Why We Have A Church

There’s a common belief these days that while God might exist, and while we might worship him in our own way and according to our own concept of who he is, we nevertheless do not need to belong to “organized religion.”  Religion, they say, is the cause of so much controversy, warfare and inhumanity throughout history, that it isn’t worth the trouble of having.  That’s the opinion of a growing number of people.

Even we are in danger of falling into this trap.  We make the mistake of agreeing with our enemies, that we have somehow abandoned the Catholic Church which has been destroyed by the modernists, and so now we don’t need to belong to the Catholic Church.  So we just come to St. Margaret Mary’s and assume we’re part of a separate “religion” that follows the old ways of the Church.  Such ideas are a fallacy, and we must be very careful not to think such things.

The fact is, we are members of the Catholic Church.  I’m not going to bring up right now all the arguments why and how this is—it’s outside the scope of what I’d like to focus on.  Let me just repeat to you what you already know, that it is we who are faithful to the Catholic Church, and that it is the modernist clergy who have betrayed their role as keepers of the Faith.  So long as we practice that Faith, there is, still, a Catholic Church.

But the objection of so many today that we don’t need an organized religion is one that needs to be addressed.  And we have an easy answer for them…  We simply don’t care that you don’t think we need an organized religion, a Church!  We don’t care because God begs to differ with you, and we follow God.  His Son, our Lord Jesus Christ, went to the trouble of founding a Church with St. Peter as its head.  This is a fact, easily provable by Holy Scripture, so for anyone to deny the usefulness of having a Church is to attack the wisdom of Almighty God himself for having built one.

Sometimes though, if only for the sake of charity it’s necessary to explain things in human terms.  After all, these people who question God’s wisdom are hardly likely to accept the argument of Scriptural evidence or even Divine Authority.  They want to know why.  And while such an insistence may smack of arrogance, we must overcome their pride with our humble simplicity and explain with charity the reason why God founded an organized religion.

It boils down to a conflict between time and eternity.  For our Everlasting God to save mankind from all our sins, he promised our forefather Abraham that he would send a Saviour.  He first demanded that Abraham should sacrifice his son Isaac to him, a demand that Abraham was reluctant but willing to meet.  At the last moment, as we know, God sent an angel to prevent Isaac being sacrificed by his father.  God did this to show that the usual animal sacrifices were not enough, and that not even human sacrifices were sufficient, let alone appropriate, to make reparation for the infinite nature of mankind’s offences against their God.  The sacrifice must be of a divine nature. 

But how can God be sacrificed, how can God die?  It’s impossible.  It cannot happen.  And so God deigned to send his Son to be born of the Blessed Virgin Mary, God and yet a man.  He took human form, and as a man he could die.  Meanwhile, his divine nature allowed his death to be sufficient to make up for our sins against an infinite God.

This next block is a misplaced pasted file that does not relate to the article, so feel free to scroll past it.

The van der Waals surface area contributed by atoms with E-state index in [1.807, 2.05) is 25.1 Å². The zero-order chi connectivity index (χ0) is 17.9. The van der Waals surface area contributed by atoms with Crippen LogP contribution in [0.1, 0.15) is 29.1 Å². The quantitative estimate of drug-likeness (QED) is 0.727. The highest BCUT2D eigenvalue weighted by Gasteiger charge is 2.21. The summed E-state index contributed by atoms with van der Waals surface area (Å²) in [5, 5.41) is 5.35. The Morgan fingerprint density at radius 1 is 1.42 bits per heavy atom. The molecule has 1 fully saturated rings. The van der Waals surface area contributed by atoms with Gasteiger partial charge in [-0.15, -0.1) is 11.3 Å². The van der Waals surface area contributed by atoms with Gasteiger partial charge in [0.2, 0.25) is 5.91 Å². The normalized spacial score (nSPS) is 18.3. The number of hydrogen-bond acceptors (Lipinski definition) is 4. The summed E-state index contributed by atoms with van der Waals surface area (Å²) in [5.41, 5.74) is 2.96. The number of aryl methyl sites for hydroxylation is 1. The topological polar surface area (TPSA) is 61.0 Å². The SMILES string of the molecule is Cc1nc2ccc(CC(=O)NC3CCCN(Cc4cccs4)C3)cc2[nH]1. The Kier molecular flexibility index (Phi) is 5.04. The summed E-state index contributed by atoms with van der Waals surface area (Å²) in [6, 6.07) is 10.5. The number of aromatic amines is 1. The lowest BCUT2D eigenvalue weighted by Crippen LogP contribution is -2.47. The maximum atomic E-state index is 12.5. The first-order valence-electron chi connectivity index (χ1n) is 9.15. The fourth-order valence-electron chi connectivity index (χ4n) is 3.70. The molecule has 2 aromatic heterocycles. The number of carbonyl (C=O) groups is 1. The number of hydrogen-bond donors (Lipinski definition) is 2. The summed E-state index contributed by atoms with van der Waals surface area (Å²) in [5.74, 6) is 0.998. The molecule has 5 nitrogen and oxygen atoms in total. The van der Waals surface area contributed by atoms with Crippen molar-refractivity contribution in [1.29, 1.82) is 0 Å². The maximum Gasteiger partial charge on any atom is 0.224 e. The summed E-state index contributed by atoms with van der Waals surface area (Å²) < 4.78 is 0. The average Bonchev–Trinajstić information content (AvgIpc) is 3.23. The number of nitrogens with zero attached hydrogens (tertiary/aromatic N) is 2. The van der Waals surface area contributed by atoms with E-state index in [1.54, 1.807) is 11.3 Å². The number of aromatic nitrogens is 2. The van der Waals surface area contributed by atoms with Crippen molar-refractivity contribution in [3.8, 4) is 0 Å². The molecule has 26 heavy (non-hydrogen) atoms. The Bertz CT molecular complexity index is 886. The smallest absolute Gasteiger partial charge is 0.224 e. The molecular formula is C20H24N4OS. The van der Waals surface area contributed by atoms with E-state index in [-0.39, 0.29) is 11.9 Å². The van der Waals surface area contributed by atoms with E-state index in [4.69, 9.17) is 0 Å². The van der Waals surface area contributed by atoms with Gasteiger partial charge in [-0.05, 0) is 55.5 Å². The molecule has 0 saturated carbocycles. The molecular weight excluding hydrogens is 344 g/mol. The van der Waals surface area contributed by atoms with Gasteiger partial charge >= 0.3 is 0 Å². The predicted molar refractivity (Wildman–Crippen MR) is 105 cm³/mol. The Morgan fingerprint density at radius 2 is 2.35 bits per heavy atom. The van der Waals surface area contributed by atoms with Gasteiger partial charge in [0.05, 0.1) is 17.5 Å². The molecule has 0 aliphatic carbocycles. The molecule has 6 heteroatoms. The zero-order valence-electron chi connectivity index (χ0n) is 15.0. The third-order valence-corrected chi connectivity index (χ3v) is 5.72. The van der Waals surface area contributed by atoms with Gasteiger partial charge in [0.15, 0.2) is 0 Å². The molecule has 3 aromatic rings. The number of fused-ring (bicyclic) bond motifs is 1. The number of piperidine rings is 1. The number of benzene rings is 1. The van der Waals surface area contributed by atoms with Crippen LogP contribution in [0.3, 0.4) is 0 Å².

Hence, the conflict between time and eternity.  The Sacrifice of Christ as a man had to take place in time, within the framework of history, it had to “happen” at a particular moment of that history.  It’s easy to understand that by his death, Christ could save all those who lived before him in time.  But how were they to be saved who should live after him?  How could man be saved hundreds, even thousands of years, after Christ died on the Cross?  How was God going to give his grace to them?  How were they going to know about him, or know his teachings?  All this was to be accomplished by the foundation of a “Church.”

“Thou art Peter, and upon this rock I will build my Church.”  With these words, Christ instituted the Church to continue his work and teachings that his short human life would not permit.  The Church’s mission was to continue his work of teaching the ignorant, visiting the sick, helping the poor, forgiving sins—all the things our Lord accomplished during his 33 years of life.  He commanded that all men should hear and obey the Church’s teaching, which was essentially the teaching he himself revealed.  If we do so hear and obey, we are loyal children of the Church.  If we disobey or revolt against those teachings, we are traitors not only to our Church, but to God himself whose teachings they are, and of whose Church we are all called to be faithful members.

So I ask you, who are the traitors today?  Is it we who cling to those teachings, to those same sacraments and sources of grace that God so lovingly gave us?  Or are the traitors those popes and bishops who have followed the likes of Martin Luther and Henry VIII to deny the supremacy and unique ark of salvation which is the Catholic Church?  When the current pope of Rome enshrines the statue of the pagan goddess Pachamama for us to worship, while at the same time excommunicating those who continue to assist at the true Mass, do we even need to think twice about who the traitor is?

So when we stand to say the Nicene Creed now, let us enthusiastically and without reservation cry out  within our hearts the words of the priest, that “I believe in one, holy, Catholic, and Apostolic Church.”  Because so many who claim to members of that Church don’t.

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